Scanning a Film Negative with an iPhone and an IKEA Lamp

5 - Step 5 Final image

All images by Kasper Vandermaesen. Used with permission.

Photographer Kasper Vandermaesen ran into an interesting problem after taking his negatives to the lab and getting them back. Unfortunately, the lab forgot to scan one of the images. And as he told Reddit, he decided to get crafty.

“I’ve been shooting digital for the last couple of years, but film photography caught my attention when I saw what great results you could get with even a cheap analog camera. It sparked my motivation to shoot more, or must I say ‘less’, since it makes me visualize the shots in my mind first.” says Kasper. “Since I’m only up to my third roll of film, I haven’t yet invested in a scanner or macro lens to digitize my shots. I don’t even develop my own film (yet).”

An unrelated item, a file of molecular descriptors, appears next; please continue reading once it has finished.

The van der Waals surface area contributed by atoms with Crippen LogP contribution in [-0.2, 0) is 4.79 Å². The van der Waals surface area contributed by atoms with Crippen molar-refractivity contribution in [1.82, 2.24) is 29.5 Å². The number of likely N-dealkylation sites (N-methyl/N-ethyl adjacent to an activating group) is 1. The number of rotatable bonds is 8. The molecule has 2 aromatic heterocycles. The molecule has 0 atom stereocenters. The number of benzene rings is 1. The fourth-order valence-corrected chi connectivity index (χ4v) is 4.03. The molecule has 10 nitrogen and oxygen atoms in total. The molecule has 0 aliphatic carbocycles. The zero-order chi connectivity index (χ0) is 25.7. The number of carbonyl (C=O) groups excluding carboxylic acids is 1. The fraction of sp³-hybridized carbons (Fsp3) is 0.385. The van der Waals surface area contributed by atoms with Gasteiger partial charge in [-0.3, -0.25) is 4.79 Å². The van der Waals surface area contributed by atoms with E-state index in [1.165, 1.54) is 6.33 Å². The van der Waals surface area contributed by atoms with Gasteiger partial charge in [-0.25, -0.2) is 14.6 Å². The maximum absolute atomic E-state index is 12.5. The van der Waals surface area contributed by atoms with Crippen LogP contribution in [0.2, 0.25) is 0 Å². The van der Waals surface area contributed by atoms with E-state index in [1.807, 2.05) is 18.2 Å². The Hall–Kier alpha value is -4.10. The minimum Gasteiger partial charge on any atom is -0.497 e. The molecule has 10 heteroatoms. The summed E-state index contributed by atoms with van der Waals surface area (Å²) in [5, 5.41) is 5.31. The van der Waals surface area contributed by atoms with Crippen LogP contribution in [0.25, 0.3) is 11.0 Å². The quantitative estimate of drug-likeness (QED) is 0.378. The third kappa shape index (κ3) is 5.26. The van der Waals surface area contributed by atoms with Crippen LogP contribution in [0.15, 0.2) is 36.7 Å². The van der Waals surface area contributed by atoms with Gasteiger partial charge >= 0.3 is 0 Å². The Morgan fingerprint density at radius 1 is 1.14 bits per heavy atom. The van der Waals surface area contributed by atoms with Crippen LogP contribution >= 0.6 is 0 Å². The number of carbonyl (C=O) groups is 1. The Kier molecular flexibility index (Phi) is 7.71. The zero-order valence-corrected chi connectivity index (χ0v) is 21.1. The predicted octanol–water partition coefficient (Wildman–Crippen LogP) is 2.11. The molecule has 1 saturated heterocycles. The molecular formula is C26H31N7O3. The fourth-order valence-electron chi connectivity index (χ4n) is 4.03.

As a result, Kasper figured that it would be cool to play with his iPhone 5 a bit. He fully knew it wouldn’t give him the resolution to hang on a wall, but he turned out very surprised by what he got. Mr. Vandermaesen tells us that the biggest loss in quality comes from the fact that he couldn’t focus close enough. “That got me thinking that a clip-on macro lens would boost the quality.”

Editor’s Correction: Kasper tells us that he didn’t actually use a macro lens.

1 - Step 1 capture negative

His hack involved using an IKEA lamp and holding his phone as close as possible. Of course, Kasper also used a macro lens attachment. This is much easier as you can tell because of the fact that there is so much space in-between one image to the next. Additionally, it also looks like Kasper’s negatives were cut.

3 - Step 3 tweak exposure and contrast

After this he put the image through Photoshop express and tweaked the exposure and contrast. Then he was able to get the image above–which in our opinion works out quite well.


Chris Gampat

Chris Gampat is the Editor in Chief, Founder, and Publisher of the Phoblographer. He also likes pizza.